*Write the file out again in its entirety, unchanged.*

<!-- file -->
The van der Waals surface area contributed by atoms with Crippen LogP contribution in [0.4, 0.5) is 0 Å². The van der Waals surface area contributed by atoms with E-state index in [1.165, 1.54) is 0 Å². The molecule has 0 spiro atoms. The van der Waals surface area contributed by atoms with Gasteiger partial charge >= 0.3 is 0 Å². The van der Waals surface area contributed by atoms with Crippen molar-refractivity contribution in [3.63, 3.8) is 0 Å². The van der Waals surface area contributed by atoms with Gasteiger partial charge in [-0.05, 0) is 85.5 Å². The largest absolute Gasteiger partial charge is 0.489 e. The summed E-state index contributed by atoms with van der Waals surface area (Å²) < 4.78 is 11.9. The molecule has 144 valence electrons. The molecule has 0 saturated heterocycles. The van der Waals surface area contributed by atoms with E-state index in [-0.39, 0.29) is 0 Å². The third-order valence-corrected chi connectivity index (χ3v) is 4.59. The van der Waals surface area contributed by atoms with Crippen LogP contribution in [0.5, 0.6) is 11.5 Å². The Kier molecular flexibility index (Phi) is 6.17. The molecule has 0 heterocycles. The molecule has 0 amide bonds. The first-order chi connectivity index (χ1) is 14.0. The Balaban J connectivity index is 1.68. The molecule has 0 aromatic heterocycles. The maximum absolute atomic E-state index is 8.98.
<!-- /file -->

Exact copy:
The van der Waals surface area contributed by atoms with Crippen LogP contribution in [0.4, 0.5) is 0 Å². The van der Waals surface area contributed by atoms with E-state index in [1.165, 1.54) is 0 Å². The molecule has 0 spiro atoms. The van der Waals surface area contributed by atoms with Gasteiger partial charge >= 0.3 is 0 Å². The van der Waals surface area contributed by atoms with Crippen molar-refractivity contribution in [3.63, 3.8) is 0 Å². The van der Waals surface area contributed by atoms with Gasteiger partial charge in [-0.05, 0) is 85.5 Å². The largest absolute Gasteiger partial charge is 0.489 e. The summed E-state index contributed by atoms with van der Waals surface area (Å²) < 4.78 is 11.9. The molecule has 144 valence electrons. The molecule has 0 saturated heterocycles. The van der Waals surface area contributed by atoms with E-state index in [-0.39, 0.29) is 0 Å². The third-order valence-corrected chi connectivity index (χ3v) is 4.59. The van der Waals surface area contributed by atoms with Crippen LogP contribution in [0.5, 0.6) is 11.5 Å². The Kier molecular flexibility index (Phi) is 6.17. The molecule has 0 heterocycles. The molecule has 0 amide bonds. The first-order chi connectivity index (χ1) is 14.0. The Balaban J connectivity index is 1.68. The molecule has 0 aromatic heterocycles. The maximum absolute atomic E-state index is 8.98.